This study examined real-world clinical outcomes such as progression-free survival (PFS), time to metastasis (TTM), overall survival (OS), and health-related quality of life (HRQOL) in patients with unresected stage III non-small cell lung cancer (NSCLC) treated in the community setting. A retrospective review of medical records extracted from 10 US community oncology practices was conducted. Eligible patients were adults diagnosed with stage III NSCLC from 1/1/2011 to 3/1/2016 without evidence of surgical resection within 6 months after stage III NSCLC diagnosis (index date). PFS, OS, and TTM were assessed from the index date, and were analyzed using Kaplan-Meier and Cox regression analyses. HRQOL was assessed for a subset of patients using a patient-reported measure, the 86-item Patient Care Monitor (PCM). Linear mixed models (LMM) were used to assess the impact of patient characteristics and change in PCM scores associated with progression. Among the sample of 478 patients, median PFS (95% confidence interval) was 10 months (9-11), median OS was 20 months (17-22), and median TTM was 30 months (23-45). Most patients (58.2%) experienced disease progression, which the LMM showed to be associated with significant worsening of physical symptoms and psychological states (p < 0.001). This study documented PFS and OS consistent with published literature. The majority of patients experienced disease progression, which was associated with worsening of HRQOL. These findings highlighted the need for better therapeutic options in patients with unresected stage III NSCLC with potential to improve patient outcomes and HRQOL.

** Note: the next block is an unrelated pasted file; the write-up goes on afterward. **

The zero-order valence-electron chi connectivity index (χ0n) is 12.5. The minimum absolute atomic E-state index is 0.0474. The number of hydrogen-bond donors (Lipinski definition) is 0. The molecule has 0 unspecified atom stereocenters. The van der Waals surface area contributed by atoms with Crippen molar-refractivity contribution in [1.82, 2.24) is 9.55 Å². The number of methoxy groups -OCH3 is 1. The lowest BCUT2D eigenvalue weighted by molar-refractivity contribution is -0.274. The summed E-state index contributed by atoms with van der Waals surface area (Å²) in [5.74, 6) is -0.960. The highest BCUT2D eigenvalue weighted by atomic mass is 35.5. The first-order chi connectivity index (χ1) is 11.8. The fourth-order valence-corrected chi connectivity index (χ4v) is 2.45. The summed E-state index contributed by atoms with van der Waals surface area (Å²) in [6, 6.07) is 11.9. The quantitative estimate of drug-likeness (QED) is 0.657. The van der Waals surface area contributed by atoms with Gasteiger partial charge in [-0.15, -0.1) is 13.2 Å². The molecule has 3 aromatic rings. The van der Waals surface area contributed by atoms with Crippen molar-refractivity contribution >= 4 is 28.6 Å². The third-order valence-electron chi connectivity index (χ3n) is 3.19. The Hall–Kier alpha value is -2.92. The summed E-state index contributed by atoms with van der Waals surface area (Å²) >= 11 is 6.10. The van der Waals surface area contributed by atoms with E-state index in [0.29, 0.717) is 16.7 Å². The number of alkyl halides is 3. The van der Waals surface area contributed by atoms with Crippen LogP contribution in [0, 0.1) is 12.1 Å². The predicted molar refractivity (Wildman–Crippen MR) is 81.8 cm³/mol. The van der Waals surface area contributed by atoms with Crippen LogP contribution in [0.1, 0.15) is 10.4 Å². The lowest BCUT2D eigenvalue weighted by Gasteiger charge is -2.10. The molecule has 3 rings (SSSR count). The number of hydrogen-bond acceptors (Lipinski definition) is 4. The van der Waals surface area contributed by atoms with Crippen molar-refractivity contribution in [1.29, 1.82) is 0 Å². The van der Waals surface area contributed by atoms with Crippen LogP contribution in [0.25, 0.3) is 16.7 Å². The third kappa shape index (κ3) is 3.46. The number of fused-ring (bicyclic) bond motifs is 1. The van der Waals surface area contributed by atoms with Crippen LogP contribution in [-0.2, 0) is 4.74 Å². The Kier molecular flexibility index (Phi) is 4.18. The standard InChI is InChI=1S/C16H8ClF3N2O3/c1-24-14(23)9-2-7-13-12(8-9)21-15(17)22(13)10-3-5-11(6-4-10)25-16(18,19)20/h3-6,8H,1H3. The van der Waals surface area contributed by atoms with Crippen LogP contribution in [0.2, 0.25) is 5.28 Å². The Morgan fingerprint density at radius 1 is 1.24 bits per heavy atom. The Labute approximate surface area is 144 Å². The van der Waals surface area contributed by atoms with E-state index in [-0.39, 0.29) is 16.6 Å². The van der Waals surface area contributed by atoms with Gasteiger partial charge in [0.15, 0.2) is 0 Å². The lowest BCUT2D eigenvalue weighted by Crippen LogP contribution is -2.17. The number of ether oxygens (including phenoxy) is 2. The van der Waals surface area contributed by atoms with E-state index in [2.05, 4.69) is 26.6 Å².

Keywords: Community oncology; Health-related quality of life; Overall survival; Progression-free survival; Treatment patterns.